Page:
China / HK Macao Taiwan

Building a future on mutual understanding

By He Na and Hu Meidong (China Daily) Updated: 2015-11-03 08:15

Building a future on mutual understanding
The manager of a tea company from Taiwan serves visitors to the Eighth Cross-Straits Tea Expo in Wuyishan, Fujian province, in November 2014. The expo attracted more than 600 enterprises from China and overseas, including more than 100 businesses from Taiwan. Zhang Guojun / Xinhua

The relationship between the Chinese mainland and Taiwan has been improving steadily for six decades, but negotiations have often been long and arduous, as He Na and Hu Meidong report from Fuzhou, Fujian province

Although a mere 2,500 people live in Zhongchuan, a village in Longyan, Fujian province, is proud to be the ancestral home of more than 15,000 overseas Chinese.

Moreover, as Xiamen's ports have become some of the best-known points of departure from the Chinese mainland, Zhongchuan has become famous as a "talent nursery" that has sent politicians, entrepreneurs and artists to a large number of countries and regions - especially Taiwan, just 316 kilometers away.

'Balloon link'

The people of Zhongchuan have witnessed many changes in cross-Straits relations over the past six decades.

"When I was young, one of my favorite things was picking up candy, biscuits, pencils and colorful pamphlets that fell from balloons that floated across the Taiwan Straits before exploding and releasing their contents," Hu Meihua, a Zhongchuan native, said.

The 50-something entrepreneur said the pamphlets contained color photos depicting the comfortable lives of Taiwan residents and the exotic foods they enjoyed, plus portraits of Sun Yat-sen, the founder of the Kuomintang.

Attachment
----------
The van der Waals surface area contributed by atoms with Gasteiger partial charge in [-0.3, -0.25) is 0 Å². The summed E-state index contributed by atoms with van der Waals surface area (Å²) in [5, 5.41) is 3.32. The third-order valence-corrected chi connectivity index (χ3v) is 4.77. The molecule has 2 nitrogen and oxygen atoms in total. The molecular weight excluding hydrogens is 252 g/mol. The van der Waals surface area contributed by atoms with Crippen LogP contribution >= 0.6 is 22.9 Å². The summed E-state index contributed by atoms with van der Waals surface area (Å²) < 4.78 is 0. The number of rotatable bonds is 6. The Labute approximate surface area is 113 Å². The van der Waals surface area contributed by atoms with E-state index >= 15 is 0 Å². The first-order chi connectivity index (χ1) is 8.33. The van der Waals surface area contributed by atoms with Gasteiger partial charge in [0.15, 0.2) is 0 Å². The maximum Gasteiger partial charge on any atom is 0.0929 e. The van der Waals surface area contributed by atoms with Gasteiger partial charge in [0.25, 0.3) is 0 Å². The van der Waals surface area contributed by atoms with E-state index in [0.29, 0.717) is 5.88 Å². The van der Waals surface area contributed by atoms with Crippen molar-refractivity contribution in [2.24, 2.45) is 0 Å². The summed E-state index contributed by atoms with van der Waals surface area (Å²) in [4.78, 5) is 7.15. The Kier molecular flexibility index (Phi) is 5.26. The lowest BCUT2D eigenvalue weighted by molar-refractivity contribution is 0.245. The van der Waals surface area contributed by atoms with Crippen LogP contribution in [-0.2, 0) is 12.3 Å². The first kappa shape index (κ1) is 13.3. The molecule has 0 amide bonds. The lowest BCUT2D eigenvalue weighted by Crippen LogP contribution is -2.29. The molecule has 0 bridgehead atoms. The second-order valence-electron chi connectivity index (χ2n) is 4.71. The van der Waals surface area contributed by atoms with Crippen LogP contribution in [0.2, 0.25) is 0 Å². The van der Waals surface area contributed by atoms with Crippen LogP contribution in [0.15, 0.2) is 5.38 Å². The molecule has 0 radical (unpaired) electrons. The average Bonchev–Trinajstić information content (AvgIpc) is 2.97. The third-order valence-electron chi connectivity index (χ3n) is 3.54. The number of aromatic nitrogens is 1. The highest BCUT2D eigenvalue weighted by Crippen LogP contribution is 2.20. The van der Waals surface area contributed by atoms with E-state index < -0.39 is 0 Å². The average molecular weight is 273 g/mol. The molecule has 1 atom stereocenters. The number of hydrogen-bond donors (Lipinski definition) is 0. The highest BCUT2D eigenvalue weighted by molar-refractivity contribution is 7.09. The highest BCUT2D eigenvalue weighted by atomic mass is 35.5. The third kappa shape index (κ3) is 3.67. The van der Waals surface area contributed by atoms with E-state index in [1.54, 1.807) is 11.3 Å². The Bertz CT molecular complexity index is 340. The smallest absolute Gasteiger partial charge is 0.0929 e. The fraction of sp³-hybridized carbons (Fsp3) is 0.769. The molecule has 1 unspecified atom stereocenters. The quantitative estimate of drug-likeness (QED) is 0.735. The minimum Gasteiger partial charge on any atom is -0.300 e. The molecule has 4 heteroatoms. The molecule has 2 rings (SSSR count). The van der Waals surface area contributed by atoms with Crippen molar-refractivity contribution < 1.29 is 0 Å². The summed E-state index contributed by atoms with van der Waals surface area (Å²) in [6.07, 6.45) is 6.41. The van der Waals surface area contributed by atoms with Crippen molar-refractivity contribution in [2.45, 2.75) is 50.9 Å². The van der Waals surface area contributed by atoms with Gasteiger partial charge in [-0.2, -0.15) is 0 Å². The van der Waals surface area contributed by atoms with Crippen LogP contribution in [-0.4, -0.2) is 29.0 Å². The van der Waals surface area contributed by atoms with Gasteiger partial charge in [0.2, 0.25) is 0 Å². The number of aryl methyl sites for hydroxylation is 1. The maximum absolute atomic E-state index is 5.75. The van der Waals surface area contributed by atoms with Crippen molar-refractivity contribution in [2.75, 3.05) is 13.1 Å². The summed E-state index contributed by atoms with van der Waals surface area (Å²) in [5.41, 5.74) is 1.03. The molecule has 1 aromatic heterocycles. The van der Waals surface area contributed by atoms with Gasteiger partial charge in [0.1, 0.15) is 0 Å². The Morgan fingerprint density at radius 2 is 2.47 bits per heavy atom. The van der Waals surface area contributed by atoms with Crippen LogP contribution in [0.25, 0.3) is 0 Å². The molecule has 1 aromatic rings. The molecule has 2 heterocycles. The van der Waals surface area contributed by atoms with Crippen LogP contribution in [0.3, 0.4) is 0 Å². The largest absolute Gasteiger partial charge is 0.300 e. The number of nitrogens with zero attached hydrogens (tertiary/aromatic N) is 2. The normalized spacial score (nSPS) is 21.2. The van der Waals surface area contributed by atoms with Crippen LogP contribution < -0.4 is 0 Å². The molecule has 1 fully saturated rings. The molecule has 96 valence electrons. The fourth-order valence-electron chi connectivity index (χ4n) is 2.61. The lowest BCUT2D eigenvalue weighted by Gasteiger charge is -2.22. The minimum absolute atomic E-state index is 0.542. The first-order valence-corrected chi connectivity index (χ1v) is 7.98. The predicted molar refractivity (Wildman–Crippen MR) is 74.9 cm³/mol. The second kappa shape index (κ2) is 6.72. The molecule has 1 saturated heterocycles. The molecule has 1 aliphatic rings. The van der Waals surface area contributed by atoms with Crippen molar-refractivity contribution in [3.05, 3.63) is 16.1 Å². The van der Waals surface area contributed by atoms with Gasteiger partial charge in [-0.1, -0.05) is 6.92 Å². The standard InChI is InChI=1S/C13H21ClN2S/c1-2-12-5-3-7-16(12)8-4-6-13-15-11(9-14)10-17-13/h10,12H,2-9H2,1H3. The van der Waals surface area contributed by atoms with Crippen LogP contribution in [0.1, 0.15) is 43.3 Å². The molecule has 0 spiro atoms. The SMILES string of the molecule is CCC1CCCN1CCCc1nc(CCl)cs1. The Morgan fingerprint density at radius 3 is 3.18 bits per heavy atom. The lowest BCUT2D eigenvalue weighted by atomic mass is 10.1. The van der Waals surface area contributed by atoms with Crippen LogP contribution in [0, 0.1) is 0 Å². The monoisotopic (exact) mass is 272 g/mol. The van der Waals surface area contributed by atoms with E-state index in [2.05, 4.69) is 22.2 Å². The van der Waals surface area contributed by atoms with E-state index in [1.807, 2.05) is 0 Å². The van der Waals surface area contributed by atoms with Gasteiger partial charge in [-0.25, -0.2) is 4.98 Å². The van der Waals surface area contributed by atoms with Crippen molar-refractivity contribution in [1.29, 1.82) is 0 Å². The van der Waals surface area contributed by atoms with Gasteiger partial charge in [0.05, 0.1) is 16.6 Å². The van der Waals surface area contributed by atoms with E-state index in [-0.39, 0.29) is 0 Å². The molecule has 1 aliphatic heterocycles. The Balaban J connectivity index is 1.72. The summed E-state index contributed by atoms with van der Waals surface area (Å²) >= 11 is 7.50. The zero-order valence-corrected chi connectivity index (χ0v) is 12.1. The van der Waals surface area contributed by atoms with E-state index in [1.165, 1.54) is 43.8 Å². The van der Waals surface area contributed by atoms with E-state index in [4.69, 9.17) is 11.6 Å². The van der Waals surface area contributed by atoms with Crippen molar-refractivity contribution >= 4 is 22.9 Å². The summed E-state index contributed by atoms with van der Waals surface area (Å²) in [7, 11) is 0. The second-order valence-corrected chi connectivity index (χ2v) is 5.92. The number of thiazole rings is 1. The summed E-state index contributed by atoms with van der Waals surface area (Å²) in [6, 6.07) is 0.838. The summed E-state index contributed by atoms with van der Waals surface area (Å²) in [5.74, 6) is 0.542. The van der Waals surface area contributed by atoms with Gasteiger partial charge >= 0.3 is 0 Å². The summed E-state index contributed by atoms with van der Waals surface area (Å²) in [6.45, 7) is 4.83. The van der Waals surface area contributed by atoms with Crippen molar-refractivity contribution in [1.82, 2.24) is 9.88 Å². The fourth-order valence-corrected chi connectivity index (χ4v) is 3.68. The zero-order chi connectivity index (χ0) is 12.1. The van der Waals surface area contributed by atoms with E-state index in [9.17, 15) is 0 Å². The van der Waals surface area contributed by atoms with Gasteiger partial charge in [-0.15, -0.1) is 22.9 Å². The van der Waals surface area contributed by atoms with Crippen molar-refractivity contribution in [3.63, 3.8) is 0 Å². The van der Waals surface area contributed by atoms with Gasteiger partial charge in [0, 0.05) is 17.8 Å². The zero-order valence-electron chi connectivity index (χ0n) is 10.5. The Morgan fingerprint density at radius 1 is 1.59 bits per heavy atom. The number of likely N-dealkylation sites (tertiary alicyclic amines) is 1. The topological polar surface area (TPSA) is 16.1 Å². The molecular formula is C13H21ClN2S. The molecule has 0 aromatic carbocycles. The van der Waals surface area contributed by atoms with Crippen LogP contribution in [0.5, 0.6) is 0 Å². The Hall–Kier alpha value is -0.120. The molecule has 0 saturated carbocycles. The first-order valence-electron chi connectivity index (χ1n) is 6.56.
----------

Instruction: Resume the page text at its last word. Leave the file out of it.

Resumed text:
"Those photos impressed me a lot as a child, and I vowed to visit Taiwan when I grew up," Hu said, recalling the "Balloon Link" propaganda campaign that started more than four decades ago and was designed to cast doubts in the minds of mainland residents.

Hard-won progress

Although the campaign's effect was limited, the pamphlets were the only impression many coastal people, especially children, had of Taiwan.

Recent years have seen improvements and developments in cross-Straits relations. Data from the State Council's Taiwan Affairs Office show that more than 9.4 million people traveled between the mainland and Taiwan last year, and there were 840 scheduled cross-Straits passenger flights every week.

The trend has continued this year, and on Oct 1, the number of scheduled weekly flights rose to 890.

The developments have been reflected by the closer trade relations on both sides of the Straits.

More than 93,000 businesses in Taiwan have invested in the mainland, while reciprocal investment, which Taiwan only allowed in 2009, has also grown.

Now, residents of 47 mainland cities are allowed to visit Taiwan as individual tourists, and on Sept 21, the daily cap on the number of visitors from the mainland was raised to 5,000 from 4,000, according to the Taiwan Tourist board.

The improvements in relations allowed Hu to realize her childhood dream of visiting the island - she has been five times - and almost all her close relatives have also spent time there.

The increasing frequency of exchanges and the improvements in cross-Straits relations have only been achieved through hard work, and sometimes years of negotiations have been required to advance by just a single step.

Cross-Straits relations stalled in 1949, when the Kuomintang, led by Chiang Kai-shek, retreated to Taiwan and entered three decades of isolation.

The ice thawed a little in 1979, when the Standing Committee of the National People's Congress issued a statement outlining Beijing's position regarding the peaceful settlement of the "Taiwan question".

In 1981, Ye Jianying, chairman of the Standing Committee, became the first leading mainland figure to publicly refer to cross-Straits tensions. He issued a statement elaborating on the mainland's policy and principles for the settlement of the "Taiwan question", and floated the idea of links on issues such as mail, transportation and trade.

However, it wasn't until 2008, when Ma Ying-jeou became Taiwan's "president", that cross-Straits relations began to show genuine signs of improvement. Dozens of agreements of cooperation were signed and mail, transportation and trade links were finally established.

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